Upon graduation Gina Cheri Walker returned to the United States to attend University of Kentucky and the University of Louisville, where she graduated with honors in 1978. She went to work as a bank teller, tutor, librarian, and paralegal. Along the way, she married and divorced.

In January 1985, she applied for a job at the CIA. Later that year Lakenheath alumnus Edward Howard fled to the Soviet Union, the most embarrassing CIA defection ever. Her rise to spymaster had just begun.

[This article has been corrected based on new information. See: “Gina Haspel’s Classmates Set the Record Straight on Lakenheath High.


13 Replies to “The Girl Who Became Spymaster”

  1. I attended Lakenheath the same time she did. I didn’t know here personally but my older sister did. The comment in your piece “Did Lakenheath foreshadow her controversial career? Her experience would have been insulated, demanding and militarize”,could not be more wrong. The DOD schools in Europe and England at the time generally had rather progressive teachers compared to teachers and staff in many parts of the US today.
    The DOD schools like Lakenheath were rather liberal compared to state side public schools in the south and midwest, and far from insulated or militarized. Some teachers were somewhat conservative and some rather liberal. In fact, one of my liberal Democrat teachers went on to be principle of a DOD school in Germany, then later became head of all European DOD schools till she retired about 10 years ago.
    The play I was in at Lakenheath in 1975 was Inherit the Wind, about the Scopes Monkey Trial. A play that my kids public high school in Gulf Breeze, FL would never allow.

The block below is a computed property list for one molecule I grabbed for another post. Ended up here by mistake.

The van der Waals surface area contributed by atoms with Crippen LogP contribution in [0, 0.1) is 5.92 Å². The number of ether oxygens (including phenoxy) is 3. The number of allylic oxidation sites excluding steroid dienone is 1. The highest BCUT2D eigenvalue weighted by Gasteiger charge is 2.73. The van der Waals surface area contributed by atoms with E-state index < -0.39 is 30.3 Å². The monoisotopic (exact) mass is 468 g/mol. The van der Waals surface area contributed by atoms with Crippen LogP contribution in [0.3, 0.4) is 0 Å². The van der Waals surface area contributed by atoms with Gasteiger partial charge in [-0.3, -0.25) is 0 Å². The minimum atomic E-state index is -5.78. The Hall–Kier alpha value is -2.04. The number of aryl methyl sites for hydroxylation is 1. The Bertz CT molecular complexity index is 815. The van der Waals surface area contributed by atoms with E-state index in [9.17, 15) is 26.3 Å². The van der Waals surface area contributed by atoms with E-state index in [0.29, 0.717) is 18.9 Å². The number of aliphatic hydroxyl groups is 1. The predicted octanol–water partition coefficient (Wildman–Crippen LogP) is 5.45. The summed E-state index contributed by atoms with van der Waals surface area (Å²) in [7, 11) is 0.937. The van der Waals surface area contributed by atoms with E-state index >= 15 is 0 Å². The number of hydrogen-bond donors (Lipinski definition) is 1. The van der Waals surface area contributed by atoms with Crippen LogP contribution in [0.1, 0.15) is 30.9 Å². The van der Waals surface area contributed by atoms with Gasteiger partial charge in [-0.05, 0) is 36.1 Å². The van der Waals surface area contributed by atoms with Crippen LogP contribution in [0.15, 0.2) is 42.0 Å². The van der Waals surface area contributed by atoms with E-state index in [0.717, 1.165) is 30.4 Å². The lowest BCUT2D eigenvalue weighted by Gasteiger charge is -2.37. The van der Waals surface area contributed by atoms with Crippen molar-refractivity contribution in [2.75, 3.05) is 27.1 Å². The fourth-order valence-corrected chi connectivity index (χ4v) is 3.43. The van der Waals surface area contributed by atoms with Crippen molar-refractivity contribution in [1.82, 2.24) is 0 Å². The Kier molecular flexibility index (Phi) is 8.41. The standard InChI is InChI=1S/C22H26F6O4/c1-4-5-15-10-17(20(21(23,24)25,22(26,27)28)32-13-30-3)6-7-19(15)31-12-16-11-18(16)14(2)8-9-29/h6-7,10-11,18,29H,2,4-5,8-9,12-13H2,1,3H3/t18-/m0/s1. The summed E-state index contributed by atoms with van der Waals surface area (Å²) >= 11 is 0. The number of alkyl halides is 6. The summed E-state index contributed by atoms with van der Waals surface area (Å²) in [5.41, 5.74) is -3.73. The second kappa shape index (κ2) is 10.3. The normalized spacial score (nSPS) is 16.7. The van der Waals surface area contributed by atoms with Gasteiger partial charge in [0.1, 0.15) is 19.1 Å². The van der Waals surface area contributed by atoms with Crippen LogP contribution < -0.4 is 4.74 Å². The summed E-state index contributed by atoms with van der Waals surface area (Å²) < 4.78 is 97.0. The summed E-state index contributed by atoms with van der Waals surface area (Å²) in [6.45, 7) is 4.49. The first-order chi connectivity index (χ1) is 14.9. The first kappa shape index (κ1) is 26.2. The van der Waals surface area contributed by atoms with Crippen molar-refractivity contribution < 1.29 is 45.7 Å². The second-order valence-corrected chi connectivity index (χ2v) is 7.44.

2. I also went to Lakenheath American H.S. The same time as Gina. She was a senior during my Junior year. I did not know her personally. But as for the school, Bill Paul was right. Nothing military about it except for the location (on an Air Force base) and there was a Jr ROTC program at the school for those that were interested in it. I was a dormitory student Monday thru Friday. We came in from other bases and stayed all week and went home for the weekends. There was no mandatory study hall except for in the dormitories. The study hall was mandatory if you did not make the A-B honorary role for the last semester. Then it was usually from 7-8:30pm on Monday thru Thursday nights. I never saw or heard anything that was military while I attended the school for two years except for the jets that flew over day and night at times. There were no demands from the school other than the same wishes from any other school wanting the best from the kids that attended there, their best effort to do good and graduate.

  3. What an utter load of crock! As an alumni, I can tell you nothing was insulated, demanding or militarize (sic) about LAHS. The school was on base, but most students lived off base, and even the on base housing area wasn’t on the fenced-in portion of the base. Not very conducive to insulation when you live off base in another country. Since the legal drinking age off-base was 16 for beer and wine, you can bet we mingled too! Not really a demanding school either- I skated by rarely doing homework or classwork , while my more studious classmates did more. Militarized? That’s the funniest of them all! Lots of long-haired, cigarette smoking slackers! While most British schools had mandatory uniforms at the time, blue jeans and t-shirts were a staple at Lakenheath. A two minute conversation with anyone who attended would have put such nonsense to bed. You obviously have zero clue about the subject.

  4. I attended Feltwell Jr.High and Lakenheath High School from 1973 to 1976. The DoD education far out ranked the level of teaching in the American public school system. The DoD teachers had to continue their training and update their certifications to continue. I came back to Schertz,Texas public school and Washington DC private Catholic school and realized these schools behind and lower standard than the DoD schools. This was back in the late 70’s. Nothing has changed by today’s standards.